10 Guitar Terms to Help You Get Your Strum On
If you’re first stepping into the vast world of the electric guitar, you’ll have a steep learning curve ahead of you, and not just notes and chords. There are terms you’ll learn from your Hal Leonard method books, and there are words you won’t find there but still need to know.
Language acquisition is a natural, largely unconscious process that requires nothing more than continuous exposure to meaningful and understandable input. This process is similar to that of all human beings when they learn their mother tongue in their childhood.
1. Barre chord
A barre chord is a movable chord. The term comes from the French word barre, which means “closed off.” The chord is played by laying your left index finger across two or more strings, then using your other three fingers to push other strings down to make a chord.
Because the index finger covers the strings, no open strings get played, so we can move the chord up and down the fretboard. If you know the root note of the barre chord, you can play that same fingering anywhere on the guitar and produce a different chord. This is a very useful chord, but it’s tough for newbies to get the hang of because it’s pretty demanding physically.
2. Power Chord
Like barre chords, power chords often use the index finger in the same manner, but what makes it a power chord is that it uses only the root and the fifth of the chord. It’s widespread in rock music. A great example of the power chord in action is ZZ Top’s classic “La Grange.”
3. Lead vs. Rhythm
When you play rhythm guitar, you play the chords of the song. When the singer sings, the guitars are usually playing rhythm behind him.
Lead guitar involves playing solos. In this clip of Pink Floyd’s “Comfortably Numb,” at about the 2:12 mark, David Gilmour plays lead when he rips into that classic solo. The guitars you hear strummed in the background are playing rhythm guitar behind it.
While strings, frets, and necks are terms we mostly know without having them explained to us, we need to know other guitar parts and accessories. Here are two of those, and it’s the rare electric guitarist that never uses either one.
4. Whammy Bar
Properly referred to as a tremolo arm, the whammy bar is a small piece of metal attached to the guitar’s bridge. Pushing and pulling the whammy bar allows for manipulating the pitch beyond just pressing the strings down at the frets.
Eddie Van Halen makes excellent use of the whammy bar in his famous solo “Eruption.” When he’s not tapping on the strings with his right hand, you can see him reach for the whammy bar and really work the pitches.
Often used to allow a guitarist to play in a different key, the capo clamps onto the guitar neck and essentially shortens all the strings. This allows you to play a piece in a different key while still playing the chords you know.
There are countless styles and varieties of capos out there, and every player has their preferred type, but this Fender capo (available from Amazon.com) is a great starting place for exploring what they are and how they work.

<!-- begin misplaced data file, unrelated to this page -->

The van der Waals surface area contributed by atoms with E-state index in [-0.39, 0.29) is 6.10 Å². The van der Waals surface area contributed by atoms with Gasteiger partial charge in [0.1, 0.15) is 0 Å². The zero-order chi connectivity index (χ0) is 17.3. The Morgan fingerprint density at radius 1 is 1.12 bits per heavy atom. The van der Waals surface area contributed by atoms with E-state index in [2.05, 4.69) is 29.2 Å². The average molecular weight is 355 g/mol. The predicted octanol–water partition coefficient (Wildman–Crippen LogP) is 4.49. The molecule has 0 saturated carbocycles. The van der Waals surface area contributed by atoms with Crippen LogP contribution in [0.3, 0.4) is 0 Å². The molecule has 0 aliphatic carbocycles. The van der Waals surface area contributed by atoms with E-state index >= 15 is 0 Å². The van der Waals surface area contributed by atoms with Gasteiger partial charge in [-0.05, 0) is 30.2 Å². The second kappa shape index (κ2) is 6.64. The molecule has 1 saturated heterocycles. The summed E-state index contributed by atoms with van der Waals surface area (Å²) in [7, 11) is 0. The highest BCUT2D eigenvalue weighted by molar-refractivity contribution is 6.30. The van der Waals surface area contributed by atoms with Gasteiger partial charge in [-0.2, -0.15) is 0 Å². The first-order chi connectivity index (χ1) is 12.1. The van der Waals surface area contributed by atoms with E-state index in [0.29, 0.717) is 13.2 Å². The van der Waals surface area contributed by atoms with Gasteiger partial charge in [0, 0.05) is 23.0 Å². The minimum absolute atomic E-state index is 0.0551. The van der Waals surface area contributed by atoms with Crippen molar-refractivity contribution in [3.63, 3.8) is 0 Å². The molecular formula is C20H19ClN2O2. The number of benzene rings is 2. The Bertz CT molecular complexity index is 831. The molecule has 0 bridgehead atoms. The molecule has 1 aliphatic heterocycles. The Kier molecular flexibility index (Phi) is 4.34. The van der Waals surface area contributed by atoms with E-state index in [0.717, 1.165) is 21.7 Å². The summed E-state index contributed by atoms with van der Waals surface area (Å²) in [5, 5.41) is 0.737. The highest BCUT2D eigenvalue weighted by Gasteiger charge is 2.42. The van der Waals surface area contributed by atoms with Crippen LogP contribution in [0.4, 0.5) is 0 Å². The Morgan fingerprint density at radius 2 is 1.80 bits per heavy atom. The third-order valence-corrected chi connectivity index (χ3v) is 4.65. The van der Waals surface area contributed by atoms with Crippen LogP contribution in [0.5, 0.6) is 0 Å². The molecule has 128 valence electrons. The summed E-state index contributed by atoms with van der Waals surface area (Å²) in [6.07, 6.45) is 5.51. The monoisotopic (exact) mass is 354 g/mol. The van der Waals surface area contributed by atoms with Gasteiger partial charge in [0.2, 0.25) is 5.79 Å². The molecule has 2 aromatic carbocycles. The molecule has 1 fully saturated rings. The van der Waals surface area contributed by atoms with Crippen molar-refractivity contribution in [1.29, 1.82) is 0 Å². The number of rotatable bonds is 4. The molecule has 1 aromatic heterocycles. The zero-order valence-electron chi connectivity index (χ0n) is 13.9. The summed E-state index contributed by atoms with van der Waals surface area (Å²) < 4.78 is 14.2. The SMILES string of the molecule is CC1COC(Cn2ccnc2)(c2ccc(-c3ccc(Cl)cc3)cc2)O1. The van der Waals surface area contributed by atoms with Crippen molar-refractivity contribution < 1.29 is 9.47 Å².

There are so many different techniques for playing the guitar beyond just strumming it with your pick. Even using a pick is a technique, and there are other ways to make your instrument sing.
A hammer-on is a way to play a note on your guitar without plucking the string. To execute a hammer-on, first, pluck a string while with one finger on a fret. The actual hammering comes when you put another finger down on the same string hard enough to make the new note ring without plucking the string a second time.
Pull-offs are the opposite of hammer-ons. If you’ve just done the hammer-on as described above, do it in reverse. Your string is already ringing from either plucking it or hammering onto it. Lift your finger off the fretboard while leaving your other finger in place. The note you plucked will give way to the new note you create when you lift your finger.
Musicians can be an insular group, and a key part of the seemingly impenetrable nature of music is the slang that players use. You may think you know what an axe is, but you won’t find a sharp-bladed tool in very many rehearsal rooms, so here are a few slang words you’ll want to know.
Your axe is your guitar. But “axe” can refer to other instruments, as well. Sax players call their horns axes, and so do bass players. While the term is widespread, there are lots of theories as to how it got started. Most likely, it came about in the 1950s when jazz was king and sax players were gods. Perhaps because “axe” rhymes with “sax,” but we may never know.
9. Riff (or Lick)
A riff or a lick is the electric guitar’s bread and butter. A song’s hook is often the catchiest and most singable line, and the riff is the guitar’s version of it. When aspiring guitarists decide to take up the instrument, it’s often because they heard a riff that caught their ear and made them think, “I want to do THAT.”
The riff usually occurs repeatedly throughout a song. Among the more famous riffs come from David Bowie’s “Rebel Rebel,” the opening riff of Pearl Jam’s “Alive,” and one of the greatest riffs of all time, The Rolling Stones’ “(I Can’t Get No) Satisfaction.”
“Tab” is short for “tablature,” a notation system that shows a guitarist which fingers to use on the strings. Rather than a five-line staff used in traditional music notation, tablature uses six lines, each corresponding to a guitar string. Rather than use note heads, tablature uses a number as a note head, representing the fret on which the note is played.
Find a comparison image here to see how tab and standard notation look side by side.
There are far more than just ten terms, but these are ones that every electric guitarist will encounter and should know pretty well. The more you play, and the more you learn, the more terms will come your way. Each time you learn a new one, you’re that much farther along as a player.